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Student threats and disruption over masks shuts down Central Alberta school

Following student protests against masking and resulting social media firestorm with threats against staff, students at Bowden Grandview School have been sent home for two days of online learning.
MVT Olds student at Bowden Grandview
Cale Graville, a 15-year-old Grade 10 student from Olds Koinonia Christian School, at the front of Bowden Grandview School on Feb. 3. Cale said he was in Bowden to support students who no longer wanted to wear a mask against the COVID-19 virus. Johnnie Bachusky/MVP Staff

BOWDEN – Students at Bowden Grandview School have been sent home for two days following a student revolt against the COVID-19 masking requirement that led to a social media firestorm and threats against staff.

Following two days of intense defiance from up to 12 students, who were not allowed to attend class, the school announced on the afternoon of Feb. 3 that in-person teaching was suspended for two days until Feb. 8.

“This is a precautionary measure to ensure the safety of our students and staff following two days of significant disruption that emanated on social media and interrupted the proceedings of our school,” said a school letter to parents that was authored by principal Jeff Thompson. “The situation continued in much the same way throughout the school day today, fuelled by growing attention on social media.

“This had led to threatening messages directly to some of our staff,” added Thompson. “Under the advisement of the RCMP we are moving learning online for Friday and Monday, to allow time to find a resolution to the matter.”

Kurt Sacher, the superintendent of schools for Chinook’s Edge School Division, noted that on Feb. 3 social media messaging went viral, including “inappropriate” ones and others threatening, and a decision was made to go with online learning at home.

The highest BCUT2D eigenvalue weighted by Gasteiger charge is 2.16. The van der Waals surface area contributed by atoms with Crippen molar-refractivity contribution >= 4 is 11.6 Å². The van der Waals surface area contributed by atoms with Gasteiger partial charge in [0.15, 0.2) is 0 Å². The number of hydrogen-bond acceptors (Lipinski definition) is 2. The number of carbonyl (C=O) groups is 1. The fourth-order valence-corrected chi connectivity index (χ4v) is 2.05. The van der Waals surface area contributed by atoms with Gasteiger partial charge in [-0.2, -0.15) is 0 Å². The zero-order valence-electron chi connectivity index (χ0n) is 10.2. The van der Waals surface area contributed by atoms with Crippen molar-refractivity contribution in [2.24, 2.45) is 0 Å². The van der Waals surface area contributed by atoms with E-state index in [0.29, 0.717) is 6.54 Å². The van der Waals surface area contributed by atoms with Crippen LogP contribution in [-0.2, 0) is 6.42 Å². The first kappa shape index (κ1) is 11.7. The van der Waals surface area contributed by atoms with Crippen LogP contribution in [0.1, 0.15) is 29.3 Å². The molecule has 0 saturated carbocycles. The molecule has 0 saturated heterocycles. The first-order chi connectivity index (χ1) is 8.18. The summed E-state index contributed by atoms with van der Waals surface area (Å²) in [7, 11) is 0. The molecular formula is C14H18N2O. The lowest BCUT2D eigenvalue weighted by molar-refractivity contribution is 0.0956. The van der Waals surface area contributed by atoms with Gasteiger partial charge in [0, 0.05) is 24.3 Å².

“The early indication is that this was a good decision to give us a little time. The energy to our knowledge has cooled down a fair bit on the social media,” said Sacher, adding there will be further dialogue with the RCMP as the school board moves forward on the incident. “A lot of those messages came from people in eastern Canada. You got angry people who don’t understand the situation and there was a lot of misinformation about what was happening.

“They were told the kids were locked in a broom closet, which was completely inaccurate.”

Kristy Lee Taylor, a Bowden-area mother whose two children were part of the student masking protest, said threats against school staff did not come from her children or other families involved in the local defiance.

“We have never threatened any of the staff. Everybody seems to think we have and our kids have, and that is not true at all,” said Taylor, adding she deleted threatening comments she saw from other social media posters. “If people are doing that then shame on them. We are not responsible for how other people act.”

As for the student protest, the school also attracted visitors from other jurisdictions who dropped by to peacefully offer support and to talk to school officials.

Cale Graville, a Grade 10 student from Olds Koinonia Christian School, came to the Bowden school with his father Clint because he went through a similar protest at his school and was also warned he would be segregated from the rest of his class.

“I think this is completely wrong and we need to stand up for what is right,” said Graville. “These kids know their values. They know their beliefs. They know what they need to do. They know it is right, and they are doing it.”